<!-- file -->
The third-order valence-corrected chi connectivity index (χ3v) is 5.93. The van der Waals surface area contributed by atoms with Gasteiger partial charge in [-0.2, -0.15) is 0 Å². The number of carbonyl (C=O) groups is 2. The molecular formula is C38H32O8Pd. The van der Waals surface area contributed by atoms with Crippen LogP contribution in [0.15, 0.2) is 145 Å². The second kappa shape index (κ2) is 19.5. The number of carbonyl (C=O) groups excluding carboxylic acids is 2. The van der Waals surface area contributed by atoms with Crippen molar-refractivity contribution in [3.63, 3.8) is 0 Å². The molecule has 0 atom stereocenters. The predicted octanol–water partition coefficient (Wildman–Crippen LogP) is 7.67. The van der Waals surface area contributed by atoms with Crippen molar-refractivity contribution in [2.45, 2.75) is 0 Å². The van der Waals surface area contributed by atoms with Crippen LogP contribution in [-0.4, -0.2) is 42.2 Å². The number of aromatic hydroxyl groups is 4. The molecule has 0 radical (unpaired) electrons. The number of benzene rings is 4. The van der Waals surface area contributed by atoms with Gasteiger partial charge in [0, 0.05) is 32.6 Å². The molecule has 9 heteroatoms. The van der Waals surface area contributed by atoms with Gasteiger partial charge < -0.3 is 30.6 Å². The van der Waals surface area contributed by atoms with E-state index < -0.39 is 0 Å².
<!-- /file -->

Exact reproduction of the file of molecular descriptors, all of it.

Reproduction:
The third-order valence-corrected chi connectivity index (χ3v) is 5.93. The van der Waals surface area contributed by atoms with Gasteiger partial charge in [-0.2, -0.15) is 0 Å². The number of carbonyl (C=O) groups is 2. The molecular formula is C38H32O8Pd. The van der Waals surface area contributed by atoms with Crippen LogP contribution in [0.15, 0.2) is 145 Å². The second kappa shape index (κ2) is 19.5. The number of carbonyl (C=O) groups excluding carboxylic acids is 2. The van der Waals surface area contributed by atoms with Crippen molar-refractivity contribution in [3.63, 3.8) is 0 Å². The molecule has 0 atom stereocenters. The predicted octanol–water partition coefficient (Wildman–Crippen LogP) is 7.67. The van der Waals surface area contributed by atoms with Crippen molar-refractivity contribution in [2.45, 2.75) is 0 Å². The van der Waals surface area contributed by atoms with Crippen LogP contribution in [-0.4, -0.2) is 42.2 Å². The number of aromatic hydroxyl groups is 4. The molecule has 0 radical (unpaired) electrons. The number of benzene rings is 4. The van der Waals surface area contributed by atoms with Gasteiger partial charge in [0, 0.05) is 32.6 Å². The molecule has 9 heteroatoms. The van der Waals surface area contributed by atoms with Gasteiger partial charge < -0.3 is 30.6 Å². The van der Waals surface area contributed by atoms with E-state index < -0.39 is 0 Å².